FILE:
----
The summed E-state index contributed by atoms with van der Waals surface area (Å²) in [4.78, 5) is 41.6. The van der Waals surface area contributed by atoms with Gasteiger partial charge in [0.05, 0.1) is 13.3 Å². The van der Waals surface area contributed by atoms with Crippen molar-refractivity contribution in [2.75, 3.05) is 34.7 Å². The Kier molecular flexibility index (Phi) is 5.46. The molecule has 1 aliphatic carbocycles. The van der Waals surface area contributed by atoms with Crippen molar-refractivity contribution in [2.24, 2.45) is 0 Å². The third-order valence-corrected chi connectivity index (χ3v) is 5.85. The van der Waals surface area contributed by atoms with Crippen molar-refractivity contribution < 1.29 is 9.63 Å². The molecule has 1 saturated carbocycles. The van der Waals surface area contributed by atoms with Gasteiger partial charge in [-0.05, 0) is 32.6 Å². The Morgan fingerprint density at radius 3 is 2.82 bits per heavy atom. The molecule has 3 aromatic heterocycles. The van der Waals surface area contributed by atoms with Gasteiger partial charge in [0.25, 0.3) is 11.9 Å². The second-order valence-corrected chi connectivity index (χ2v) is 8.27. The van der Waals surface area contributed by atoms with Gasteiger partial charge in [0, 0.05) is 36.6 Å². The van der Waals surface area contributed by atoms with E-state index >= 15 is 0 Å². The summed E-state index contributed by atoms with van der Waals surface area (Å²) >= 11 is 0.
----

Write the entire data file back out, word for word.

The summed E-state index contributed by atoms with van der Waals surface area (Å²) in [4.78, 5) is 41.6. The van der Waals surface area contributed by atoms with Gasteiger partial charge in [0.05, 0.1) is 13.3 Å². The van der Waals surface area contributed by atoms with Crippen molar-refractivity contribution in [2.75, 3.05) is 34.7 Å². The Kier molecular flexibility index (Phi) is 5.46. The molecule has 1 aliphatic carbocycles. The van der Waals surface area contributed by atoms with Crippen molar-refractivity contribution in [2.24, 2.45) is 0 Å². The third-order valence-corrected chi connectivity index (χ3v) is 5.85. The van der Waals surface area contributed by atoms with Crippen molar-refractivity contribution < 1.29 is 9.63 Å². The molecule has 1 saturated carbocycles. The van der Waals surface area contributed by atoms with Gasteiger partial charge in [-0.05, 0) is 32.6 Å². The Morgan fingerprint density at radius 3 is 2.82 bits per heavy atom. The molecule has 3 aromatic heterocycles. The van der Waals surface area contributed by atoms with Gasteiger partial charge in [0.25, 0.3) is 11.9 Å². The second-order valence-corrected chi connectivity index (χ2v) is 8.27. The van der Waals surface area contributed by atoms with Gasteiger partial charge in [0, 0.05) is 36.6 Å². The van der Waals surface area contributed by atoms with E-state index >= 15 is 0 Å². The summed E-state index contributed by atoms with van der Waals surface area (Å²) >= 11 is 0.